= (K0)((76107*52003)-(42080*94054)) mod M

= K0

C4

C2

C3

C5

C6

T1d = 7,17,19,23

T4d = 2,31,37,41

C1

Theorem 2. If C1,C2,…, and Cn are n top classes in the hierarchy, any two of these classes (e.g., C1 and C2) can collaborate to derive the derivation and encryption keys of all successors of these top classes.

C4

C2

- C1 and C2 derivation and encryption keys of C6
- gcd(T1d, T2d) = 7
- s(T1d/7) + t(T2d/7) = 1
- C1 and C2 can collaborate to derive the secret (K0)7
((K1d)s(K2d)t)T6d/7mod M

= ((K0)sT1d(K0)tT2d)T6d/7 mod M

= (K0)T6dmod M

= K6d

- C5 and C6 derivation and encryption keys of C3
- gcd(T5d, T6d) = 2*7 = 14
- s(T5d/14) + t(T6d/14) = 1
- C1 and C2 can collaborate to derive the secret (K0)14
((K5d)s(K6d)t)T3d/14mod M

= ((K0)sT5d(K0)tT6d)T3d/14 mod M

= (K0)T3dmod M

= K3d

C3

C5

C6

(K0)7

(K0)14

C1

- CA
- Generates secret number K0
- Generates M (product of two large prime numbers)
- Assign a prime number Pi to each user class Ci
- Compute the product Pi` for Ci

C4

C2

C3

C5

C6

Tid

Tid

- CA computes the public information Tid and Tie

C1

5*

11*19

*7

*13

*3

(1,3)

(1,5)

(1,4)

(1,6)

1(2)

C4

C2

3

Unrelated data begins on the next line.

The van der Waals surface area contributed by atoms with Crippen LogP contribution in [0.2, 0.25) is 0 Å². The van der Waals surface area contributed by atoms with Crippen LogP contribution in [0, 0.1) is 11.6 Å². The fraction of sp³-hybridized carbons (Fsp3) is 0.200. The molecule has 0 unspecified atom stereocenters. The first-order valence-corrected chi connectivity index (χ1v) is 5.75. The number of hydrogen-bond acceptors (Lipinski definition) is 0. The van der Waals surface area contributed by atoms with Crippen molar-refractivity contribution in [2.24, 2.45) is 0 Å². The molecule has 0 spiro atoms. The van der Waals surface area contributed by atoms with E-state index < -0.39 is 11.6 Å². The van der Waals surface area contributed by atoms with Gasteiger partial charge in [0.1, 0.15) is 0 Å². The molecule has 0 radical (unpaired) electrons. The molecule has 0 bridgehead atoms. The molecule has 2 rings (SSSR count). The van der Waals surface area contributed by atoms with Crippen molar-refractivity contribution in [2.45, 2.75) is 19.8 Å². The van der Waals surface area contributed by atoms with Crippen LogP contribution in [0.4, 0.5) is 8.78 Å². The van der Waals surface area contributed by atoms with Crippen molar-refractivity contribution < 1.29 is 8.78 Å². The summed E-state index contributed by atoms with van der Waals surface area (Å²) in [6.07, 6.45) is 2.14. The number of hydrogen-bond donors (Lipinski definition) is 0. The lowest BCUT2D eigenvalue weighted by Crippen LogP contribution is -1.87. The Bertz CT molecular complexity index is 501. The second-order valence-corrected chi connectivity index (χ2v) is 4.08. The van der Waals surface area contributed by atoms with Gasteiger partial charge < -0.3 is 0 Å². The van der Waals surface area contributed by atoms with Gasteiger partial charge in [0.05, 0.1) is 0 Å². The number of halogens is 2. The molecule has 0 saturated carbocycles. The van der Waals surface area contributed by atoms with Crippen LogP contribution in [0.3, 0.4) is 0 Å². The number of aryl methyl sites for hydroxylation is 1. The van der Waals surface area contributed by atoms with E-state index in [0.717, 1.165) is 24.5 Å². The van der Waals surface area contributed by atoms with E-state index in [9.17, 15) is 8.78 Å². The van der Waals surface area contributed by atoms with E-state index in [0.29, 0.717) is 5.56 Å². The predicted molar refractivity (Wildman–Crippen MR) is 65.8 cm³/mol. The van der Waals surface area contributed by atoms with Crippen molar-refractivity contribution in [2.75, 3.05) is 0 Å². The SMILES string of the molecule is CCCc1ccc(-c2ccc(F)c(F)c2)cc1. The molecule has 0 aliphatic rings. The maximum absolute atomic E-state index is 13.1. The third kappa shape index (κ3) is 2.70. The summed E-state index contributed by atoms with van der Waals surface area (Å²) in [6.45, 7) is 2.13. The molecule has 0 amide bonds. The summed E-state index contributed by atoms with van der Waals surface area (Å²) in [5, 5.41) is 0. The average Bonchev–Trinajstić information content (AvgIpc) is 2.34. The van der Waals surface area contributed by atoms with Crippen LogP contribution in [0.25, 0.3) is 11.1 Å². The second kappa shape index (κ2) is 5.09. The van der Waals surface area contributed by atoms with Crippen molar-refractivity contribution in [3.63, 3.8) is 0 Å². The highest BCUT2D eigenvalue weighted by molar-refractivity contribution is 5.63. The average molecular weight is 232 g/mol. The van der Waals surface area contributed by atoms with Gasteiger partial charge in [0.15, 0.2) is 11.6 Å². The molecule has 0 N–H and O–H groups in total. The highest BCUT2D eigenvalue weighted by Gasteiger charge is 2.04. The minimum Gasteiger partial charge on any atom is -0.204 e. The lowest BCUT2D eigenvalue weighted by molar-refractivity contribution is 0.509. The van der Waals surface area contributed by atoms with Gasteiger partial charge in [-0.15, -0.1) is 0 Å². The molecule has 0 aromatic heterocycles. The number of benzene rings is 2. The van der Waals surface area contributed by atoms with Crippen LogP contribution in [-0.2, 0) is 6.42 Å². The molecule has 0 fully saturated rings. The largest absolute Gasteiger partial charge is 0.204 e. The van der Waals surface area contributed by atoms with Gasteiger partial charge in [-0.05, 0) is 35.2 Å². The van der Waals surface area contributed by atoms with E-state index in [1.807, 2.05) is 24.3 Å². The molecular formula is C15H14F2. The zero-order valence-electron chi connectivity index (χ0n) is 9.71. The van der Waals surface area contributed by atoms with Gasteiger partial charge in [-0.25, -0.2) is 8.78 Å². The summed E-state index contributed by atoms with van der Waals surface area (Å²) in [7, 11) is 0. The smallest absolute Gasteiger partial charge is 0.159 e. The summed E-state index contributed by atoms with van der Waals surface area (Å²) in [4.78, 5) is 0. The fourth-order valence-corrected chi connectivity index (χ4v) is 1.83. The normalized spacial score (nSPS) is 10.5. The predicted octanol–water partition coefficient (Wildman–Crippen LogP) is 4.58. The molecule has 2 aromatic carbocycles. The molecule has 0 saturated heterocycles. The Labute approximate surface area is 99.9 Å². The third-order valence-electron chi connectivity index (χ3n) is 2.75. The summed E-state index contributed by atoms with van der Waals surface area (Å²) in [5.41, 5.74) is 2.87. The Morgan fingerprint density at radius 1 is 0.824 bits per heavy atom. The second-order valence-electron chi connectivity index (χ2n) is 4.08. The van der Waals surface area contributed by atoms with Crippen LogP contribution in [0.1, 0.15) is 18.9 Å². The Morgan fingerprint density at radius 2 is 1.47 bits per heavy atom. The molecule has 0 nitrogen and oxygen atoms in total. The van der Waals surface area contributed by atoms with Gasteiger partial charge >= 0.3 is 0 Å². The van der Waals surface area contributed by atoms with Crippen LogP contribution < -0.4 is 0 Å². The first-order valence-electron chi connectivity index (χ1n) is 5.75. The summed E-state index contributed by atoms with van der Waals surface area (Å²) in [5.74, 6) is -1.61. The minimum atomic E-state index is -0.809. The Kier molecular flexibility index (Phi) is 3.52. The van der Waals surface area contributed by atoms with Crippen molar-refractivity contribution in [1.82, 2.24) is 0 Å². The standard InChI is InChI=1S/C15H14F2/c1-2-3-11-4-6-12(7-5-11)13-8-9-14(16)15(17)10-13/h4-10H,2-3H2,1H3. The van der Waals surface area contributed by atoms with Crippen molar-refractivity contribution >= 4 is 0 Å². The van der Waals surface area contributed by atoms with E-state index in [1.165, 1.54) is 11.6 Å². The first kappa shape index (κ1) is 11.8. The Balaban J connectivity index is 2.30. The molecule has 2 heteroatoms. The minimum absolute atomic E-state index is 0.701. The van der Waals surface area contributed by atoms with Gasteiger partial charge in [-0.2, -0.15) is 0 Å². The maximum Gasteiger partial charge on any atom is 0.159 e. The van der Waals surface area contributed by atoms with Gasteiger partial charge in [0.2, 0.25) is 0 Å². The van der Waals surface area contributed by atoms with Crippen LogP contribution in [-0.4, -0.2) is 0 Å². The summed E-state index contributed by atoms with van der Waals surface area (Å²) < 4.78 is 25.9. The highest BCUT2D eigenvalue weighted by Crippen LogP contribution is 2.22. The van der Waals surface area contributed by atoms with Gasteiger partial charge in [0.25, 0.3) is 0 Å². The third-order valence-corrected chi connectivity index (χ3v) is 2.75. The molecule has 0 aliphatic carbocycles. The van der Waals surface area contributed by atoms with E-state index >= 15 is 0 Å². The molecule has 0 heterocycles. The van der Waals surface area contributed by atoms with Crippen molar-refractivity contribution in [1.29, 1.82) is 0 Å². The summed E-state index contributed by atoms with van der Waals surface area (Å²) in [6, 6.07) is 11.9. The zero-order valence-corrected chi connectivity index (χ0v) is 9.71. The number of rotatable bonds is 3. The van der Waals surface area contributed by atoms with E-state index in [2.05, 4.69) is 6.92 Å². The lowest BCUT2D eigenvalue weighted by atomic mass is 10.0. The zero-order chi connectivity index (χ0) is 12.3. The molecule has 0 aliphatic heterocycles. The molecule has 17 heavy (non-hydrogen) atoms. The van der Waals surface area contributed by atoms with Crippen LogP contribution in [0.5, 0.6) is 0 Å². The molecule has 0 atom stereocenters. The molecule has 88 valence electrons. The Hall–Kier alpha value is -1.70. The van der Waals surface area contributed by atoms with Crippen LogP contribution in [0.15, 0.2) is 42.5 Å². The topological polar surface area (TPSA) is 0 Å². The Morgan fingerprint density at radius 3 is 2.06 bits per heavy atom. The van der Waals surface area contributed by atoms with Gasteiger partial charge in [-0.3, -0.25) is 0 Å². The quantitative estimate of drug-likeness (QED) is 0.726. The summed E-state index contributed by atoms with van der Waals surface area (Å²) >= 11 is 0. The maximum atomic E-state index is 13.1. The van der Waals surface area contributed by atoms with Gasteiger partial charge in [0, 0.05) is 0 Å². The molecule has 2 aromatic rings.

2*

5*

7*

C3

C5

(5,1)

(5,3)

(5,4)

5(2)

Tie

C6

*17

2*3*5*7*11*13

*1

- CA assigns a derivation key Kid = (K0)Tidmod M and an encryption key Kie = (K0)Tiemod M
- A class Ci can apply a key derivation function fil(x,y) to derive another class Cl’s key (x and y could be either the character d or e)
- fil(x,y) = (Kix)Tly/Tix = ((K0)Tix)Tly/Tix = (K0)Tly)mod M = Kly

- Theorem 1. Under the modified YCN key assignment scheme, Tid|Tle if and only if the policy allows Ci to access Cl, i.e., (Ci,Cl) .
- Theorem 2. If the policy does not allow any class Cik to access Cl, i.e., ,then both Tld and Tle are not multiple of Y under the modified YCN scheme, where .
- Theorem 3. If there is a transitive exception Ci Cl with an intermediate class Ck, i.e., Ci(Ck), then Tid Tkd and Tke Tld under the modified YCN scheme.

- CA generates two large primes: p and q
- CA calculates n = p*q, where n is public
- CA chooses another parameter, g
- CA chooses a set of distinct primes {e1,e2,…,em} for all user classes {C1,C2,…,Cm}
- CA calculates {d1,d2,…,dm}

gcd(Ø(n), ei) = 1 and 1 < ei < Ø(n)

ei x di≡ 1 mod Ø(n)

- CA generates the derivation keys {DK1,DK2,…,DKm} and the secret keys {SK1,SK2,…,SKm} for all user classes {C1,C2,…,Cm}
- Ci can derive the secret key of class Cj with the derivation key DKi as follows:

- Example
- CA calculates the derivation keys
- C1:DK1 = gd2*d4 mod n SK1 = gd1 mod n
- C2:DK2 = gd3*d4 mod n SK2 = gd2 mod n
- C3:DK3 = null SK3 = gd3 mod n
- C4:DK4 = gd2 mod n SK4 = gd4 mod n

- C1 derives the secret keys SK2 and Sk4
- SK2 = DK1e4 mod n
- SK4 = DK1e2 mod n

- CA calculates the derivation keys

Thanks for your attention

- transitive exceptions
- C1 can access C2 and C2 can access C3
- But C1 cannot access C3

- anti-symmetrical arrangements
- C2 can access C4 and C4 can access C2
- But C2 and C4 are two different user classes